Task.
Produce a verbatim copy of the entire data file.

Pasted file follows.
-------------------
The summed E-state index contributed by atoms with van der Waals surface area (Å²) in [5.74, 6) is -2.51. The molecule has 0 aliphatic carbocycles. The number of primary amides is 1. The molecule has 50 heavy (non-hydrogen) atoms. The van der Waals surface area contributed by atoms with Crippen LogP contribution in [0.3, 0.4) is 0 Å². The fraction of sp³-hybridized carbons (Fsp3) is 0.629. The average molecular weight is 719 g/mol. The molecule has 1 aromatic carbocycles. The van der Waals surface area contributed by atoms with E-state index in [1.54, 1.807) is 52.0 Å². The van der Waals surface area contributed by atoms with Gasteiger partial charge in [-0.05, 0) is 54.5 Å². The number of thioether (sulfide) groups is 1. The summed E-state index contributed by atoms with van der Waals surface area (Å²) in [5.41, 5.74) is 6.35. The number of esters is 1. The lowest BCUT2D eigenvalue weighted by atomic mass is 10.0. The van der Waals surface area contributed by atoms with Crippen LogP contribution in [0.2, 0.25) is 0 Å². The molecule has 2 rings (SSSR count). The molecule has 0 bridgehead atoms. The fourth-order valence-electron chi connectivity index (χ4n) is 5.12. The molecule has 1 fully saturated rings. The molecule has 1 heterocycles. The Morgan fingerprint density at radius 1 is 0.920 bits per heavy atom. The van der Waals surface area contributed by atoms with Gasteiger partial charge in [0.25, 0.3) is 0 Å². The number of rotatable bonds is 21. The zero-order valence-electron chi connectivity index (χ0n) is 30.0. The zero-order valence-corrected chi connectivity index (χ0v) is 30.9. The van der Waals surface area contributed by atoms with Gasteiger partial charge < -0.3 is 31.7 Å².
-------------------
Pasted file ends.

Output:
The summed E-state index contributed by atoms with van der Waals surface area (Å²) in [5.74, 6) is -2.51. The molecule has 0 aliphatic carbocycles. The number of primary amides is 1. The molecule has 50 heavy (non-hydrogen) atoms. The van der Waals surface area contributed by atoms with Crippen LogP contribution in [0.3, 0.4) is 0 Å². The fraction of sp³-hybridized carbons (Fsp3) is 0.629. The average molecular weight is 719 g/mol. The molecule has 1 aromatic carbocycles. The van der Waals surface area contributed by atoms with E-state index in [1.54, 1.807) is 52.0 Å². The van der Waals surface area contributed by atoms with Gasteiger partial charge in [-0.05, 0) is 54.5 Å². The number of thioether (sulfide) groups is 1. The summed E-state index contributed by atoms with van der Waals surface area (Å²) in [5.41, 5.74) is 6.35. The number of esters is 1. The lowest BCUT2D eigenvalue weighted by atomic mass is 10.0. The van der Waals surface area contributed by atoms with Crippen LogP contribution in [0.2, 0.25) is 0 Å². The molecule has 2 rings (SSSR count). The molecule has 0 bridgehead atoms. The fourth-order valence-electron chi connectivity index (χ4n) is 5.12. The molecule has 1 fully saturated rings. The molecule has 1 heterocycles. The Morgan fingerprint density at radius 1 is 0.920 bits per heavy atom. The van der Waals surface area contributed by atoms with Gasteiger partial charge in [0.25, 0.3) is 0 Å². The number of rotatable bonds is 21. The zero-order valence-electron chi connectivity index (χ0n) is 30.0. The zero-order valence-corrected chi connectivity index (χ0v) is 30.9. The van der Waals surface area contributed by atoms with Gasteiger partial charge < -0.3 is 31.7 Å².